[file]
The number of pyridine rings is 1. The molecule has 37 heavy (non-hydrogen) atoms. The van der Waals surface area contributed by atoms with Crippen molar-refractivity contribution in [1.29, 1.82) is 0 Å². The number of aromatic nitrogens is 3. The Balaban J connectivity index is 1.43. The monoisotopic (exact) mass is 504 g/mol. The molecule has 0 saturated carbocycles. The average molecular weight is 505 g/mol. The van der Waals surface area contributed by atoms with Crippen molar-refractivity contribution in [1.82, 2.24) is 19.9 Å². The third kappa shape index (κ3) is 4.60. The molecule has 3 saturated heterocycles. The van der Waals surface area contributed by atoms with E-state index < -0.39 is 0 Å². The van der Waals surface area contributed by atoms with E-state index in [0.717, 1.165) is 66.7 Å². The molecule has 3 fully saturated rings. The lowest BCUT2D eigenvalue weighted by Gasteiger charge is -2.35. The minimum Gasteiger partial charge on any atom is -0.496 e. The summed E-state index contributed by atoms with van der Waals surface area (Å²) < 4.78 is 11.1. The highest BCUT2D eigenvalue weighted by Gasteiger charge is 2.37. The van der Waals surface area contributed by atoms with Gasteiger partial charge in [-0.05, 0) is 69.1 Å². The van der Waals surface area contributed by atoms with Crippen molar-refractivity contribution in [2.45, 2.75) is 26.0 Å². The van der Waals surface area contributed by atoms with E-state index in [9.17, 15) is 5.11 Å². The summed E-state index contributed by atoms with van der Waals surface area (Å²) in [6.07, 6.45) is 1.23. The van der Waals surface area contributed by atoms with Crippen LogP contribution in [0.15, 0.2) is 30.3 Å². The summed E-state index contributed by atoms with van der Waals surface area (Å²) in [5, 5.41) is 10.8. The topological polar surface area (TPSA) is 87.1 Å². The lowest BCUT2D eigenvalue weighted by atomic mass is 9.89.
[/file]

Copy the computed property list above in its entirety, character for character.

The number of pyridine rings is 1. The molecule has 37 heavy (non-hydrogen) atoms. The van der Waals surface area contributed by atoms with Crippen molar-refractivity contribution in [1.29, 1.82) is 0 Å². The number of aromatic nitrogens is 3. The Balaban J connectivity index is 1.43. The monoisotopic (exact) mass is 504 g/mol. The molecule has 0 saturated carbocycles. The average molecular weight is 505 g/mol. The van der Waals surface area contributed by atoms with Crippen molar-refractivity contribution in [1.82, 2.24) is 19.9 Å². The third kappa shape index (κ3) is 4.60. The molecule has 3 saturated heterocycles. The van der Waals surface area contributed by atoms with E-state index < -0.39 is 0 Å². The van der Waals surface area contributed by atoms with E-state index in [0.717, 1.165) is 66.7 Å². The molecule has 3 fully saturated rings. The lowest BCUT2D eigenvalue weighted by Gasteiger charge is -2.35. The minimum Gasteiger partial charge on any atom is -0.496 e. The summed E-state index contributed by atoms with van der Waals surface area (Å²) < 4.78 is 11.1. The highest BCUT2D eigenvalue weighted by Gasteiger charge is 2.37. The van der Waals surface area contributed by atoms with Gasteiger partial charge in [-0.05, 0) is 69.1 Å². The van der Waals surface area contributed by atoms with Crippen molar-refractivity contribution in [2.45, 2.75) is 26.0 Å². The van der Waals surface area contributed by atoms with E-state index in [9.17, 15) is 5.11 Å². The summed E-state index contributed by atoms with van der Waals surface area (Å²) in [6.07, 6.45) is 1.23. The van der Waals surface area contributed by atoms with Crippen LogP contribution in [0.15, 0.2) is 30.3 Å². The summed E-state index contributed by atoms with van der Waals surface area (Å²) in [5, 5.41) is 10.8. The topological polar surface area (TPSA) is 87.1 Å². The lowest BCUT2D eigenvalue weighted by atomic mass is 9.89.